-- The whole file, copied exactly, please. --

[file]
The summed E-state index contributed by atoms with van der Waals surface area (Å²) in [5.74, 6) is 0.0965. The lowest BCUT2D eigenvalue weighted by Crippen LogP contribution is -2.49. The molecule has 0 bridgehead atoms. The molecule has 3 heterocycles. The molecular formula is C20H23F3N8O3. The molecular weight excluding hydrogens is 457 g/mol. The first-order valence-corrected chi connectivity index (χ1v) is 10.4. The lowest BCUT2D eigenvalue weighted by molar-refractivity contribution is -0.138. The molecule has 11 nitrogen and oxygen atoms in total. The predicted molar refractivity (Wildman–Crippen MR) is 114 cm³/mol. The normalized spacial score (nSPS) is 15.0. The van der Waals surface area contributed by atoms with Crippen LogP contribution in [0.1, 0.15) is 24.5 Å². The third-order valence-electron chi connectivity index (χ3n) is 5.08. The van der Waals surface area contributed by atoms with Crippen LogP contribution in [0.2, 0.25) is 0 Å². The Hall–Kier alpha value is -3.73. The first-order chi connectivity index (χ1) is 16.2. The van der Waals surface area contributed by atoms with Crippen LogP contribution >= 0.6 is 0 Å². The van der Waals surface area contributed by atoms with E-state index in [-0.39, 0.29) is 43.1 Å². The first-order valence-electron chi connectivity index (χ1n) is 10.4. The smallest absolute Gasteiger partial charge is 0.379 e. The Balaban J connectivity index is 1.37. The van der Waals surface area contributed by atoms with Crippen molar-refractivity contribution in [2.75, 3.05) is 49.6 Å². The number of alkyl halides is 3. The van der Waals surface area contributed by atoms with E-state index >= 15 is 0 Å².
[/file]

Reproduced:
The summed E-state index contributed by atoms with van der Waals surface area (Å²) in [5.74, 6) is 0.0965. The lowest BCUT2D eigenvalue weighted by Crippen LogP contribution is -2.49. The molecule has 0 bridgehead atoms. The molecule has 3 heterocycles. The molecular formula is C20H23F3N8O3. The molecular weight excluding hydrogens is 457 g/mol. The first-order valence-corrected chi connectivity index (χ1v) is 10.4. The lowest BCUT2D eigenvalue weighted by molar-refractivity contribution is -0.138. The molecule has 11 nitrogen and oxygen atoms in total. The predicted molar refractivity (Wildman–Crippen MR) is 114 cm³/mol. The normalized spacial score (nSPS) is 15.0. The van der Waals surface area contributed by atoms with Crippen LogP contribution in [0.1, 0.15) is 24.5 Å². The third-order valence-electron chi connectivity index (χ3n) is 5.08. The van der Waals surface area contributed by atoms with Crippen LogP contribution in [0.2, 0.25) is 0 Å². The Hall–Kier alpha value is -3.73. The first-order chi connectivity index (χ1) is 16.2. The van der Waals surface area contributed by atoms with Crippen LogP contribution >= 0.6 is 0 Å². The van der Waals surface area contributed by atoms with E-state index in [-0.39, 0.29) is 43.1 Å². The first-order valence-electron chi connectivity index (χ1n) is 10.4. The smallest absolute Gasteiger partial charge is 0.379 e. The Balaban J connectivity index is 1.37. The van der Waals surface area contributed by atoms with Crippen molar-refractivity contribution in [2.75, 3.05) is 49.6 Å². The number of alkyl halides is 3. The van der Waals surface area contributed by atoms with E-state index >= 15 is 0 Å².